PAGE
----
John Chu


In college, I had a realization that I didn’t want to just graduate, spend my years making money and accumulating things for myself, and then drop dead. To me, a giving life – whether through giving resources, talents, or time – is a much more fulfilling and meaningful life.

Location: Washington, D.C.
Profession: Senior Communications Specialist at the U.S. Department of Energy

What was the first charitable gift you ever gave?:
The first memory I have of giving to charity is participating in the March of Dimes walk through my elementary school when I was 8.  I collected quarters, dimes, and nickels from family and friends and fundraised about $10 (which seemed like a lot of money for an 8 year old!).  I remember walking with a large number of fundraisers the day of the event, and the positive energy of the crowd made it a fun way to give to a good cause.
What is your charity of choice?:
I like to support charities that promote arts education. I believe the arts (music, dance, theater, visual, etc.) can open minds and hearts, and fuel critical thinking.  I also think art is a unifier.  Like food, people of diverse backgrounds can come together to appreciate or collaborate on it.  Lastly, it gives people a positive, creative outlet to express themselves instead of doing things that may be destructive.  In all, art can help promote peace.
Who inspires you to give?:
My parents. My mentors.  My heroes. They gave their time, money, and energy, set good examples of giving for a greater good, and opened up doors for me to succeed. It inspires me to do the same for others as well.
What motivates you to give?:
I’m motivated by the desire to make an impact. In college, I had a realization that I didn’t want to just graduate, spend my years making money and accumulating things for myself, and then drop dead. To me, a giving life – whether through giving resources, talents, or time – is a much more fulfilling and meaningful life.
How do you give of your time?:
I enjoy finding creative ways to give.  As a dance teacher, I partnered with DJs to organize dance parties for charity.  The dance lesson drew in a large crowd, and the cover and class fees went to local charities in the DC area.  I also enjoy running in charity races because it’s a fun, healthy way to donate to a cause and raise awareness for others to give as well.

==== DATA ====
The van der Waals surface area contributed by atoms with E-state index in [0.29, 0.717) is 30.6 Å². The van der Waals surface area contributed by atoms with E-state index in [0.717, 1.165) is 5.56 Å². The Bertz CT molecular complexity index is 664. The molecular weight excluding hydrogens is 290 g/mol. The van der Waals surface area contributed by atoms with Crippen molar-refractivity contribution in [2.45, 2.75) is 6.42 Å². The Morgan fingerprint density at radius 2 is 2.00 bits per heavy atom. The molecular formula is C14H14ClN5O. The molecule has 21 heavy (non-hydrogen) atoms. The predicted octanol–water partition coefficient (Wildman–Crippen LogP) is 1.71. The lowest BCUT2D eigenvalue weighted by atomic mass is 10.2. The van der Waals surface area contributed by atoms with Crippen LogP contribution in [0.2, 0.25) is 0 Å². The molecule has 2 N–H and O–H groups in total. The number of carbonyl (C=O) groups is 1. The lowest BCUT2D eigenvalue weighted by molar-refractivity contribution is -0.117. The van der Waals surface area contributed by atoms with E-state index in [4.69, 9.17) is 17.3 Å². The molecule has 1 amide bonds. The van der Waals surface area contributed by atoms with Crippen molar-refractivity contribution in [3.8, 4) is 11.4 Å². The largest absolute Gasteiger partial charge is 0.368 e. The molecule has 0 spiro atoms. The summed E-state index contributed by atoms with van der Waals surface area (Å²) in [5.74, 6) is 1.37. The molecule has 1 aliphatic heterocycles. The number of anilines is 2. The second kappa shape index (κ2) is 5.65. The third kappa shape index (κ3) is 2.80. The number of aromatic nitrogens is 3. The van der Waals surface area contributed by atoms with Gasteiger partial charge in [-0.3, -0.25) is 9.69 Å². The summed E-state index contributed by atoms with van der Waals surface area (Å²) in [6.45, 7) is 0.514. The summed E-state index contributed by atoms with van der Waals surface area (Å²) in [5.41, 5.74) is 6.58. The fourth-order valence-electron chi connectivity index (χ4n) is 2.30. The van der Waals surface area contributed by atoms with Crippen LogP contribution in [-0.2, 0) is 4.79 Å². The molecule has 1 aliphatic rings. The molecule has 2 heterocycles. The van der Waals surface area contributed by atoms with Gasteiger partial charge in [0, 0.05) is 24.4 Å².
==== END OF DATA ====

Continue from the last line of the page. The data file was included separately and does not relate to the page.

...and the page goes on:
If you could start your own charity, what would it be?:
It would be a charity that would give junior high school or high school kids an opportunity to learn and experience a different culture than their own.  It may involve having them travel and live with a host family or it can be for them to work on an arts or service project in an area outside their comfort zone.
What advice do you have for others to consider giving?:
Start with the things that make you tick.  Ask yourself, “what are the things that I really want to see change in the community or world?”  It could be anything – such as wanting to live in a cleaner environment, or a safer community, or address a health issue.  Whatever it is, think about how you can donate your money, time, or talents to contribute to that change.  Think about the organizations that are already working on those causes and get involved, or start your own project.



About

Julia Levy, Founder, has a decade of development experience, including working for a philanthropist, a small nonprofit and now a large nonprofit. She has raised significant dollars for numerous causes, from education to religion and from donors of all ages. Julia holds a Certificate in Fundraising from NYU’s Heyman Center for Philanthropy and an undergraduate degree from Cornell University. Julia has taught fundraising workshops, most recently at Brooklyn Brainery and coached development professionals.


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Why We Give tells stories of ordinary philanthropists, making a difference, dollar by dollar and hour by hour.  

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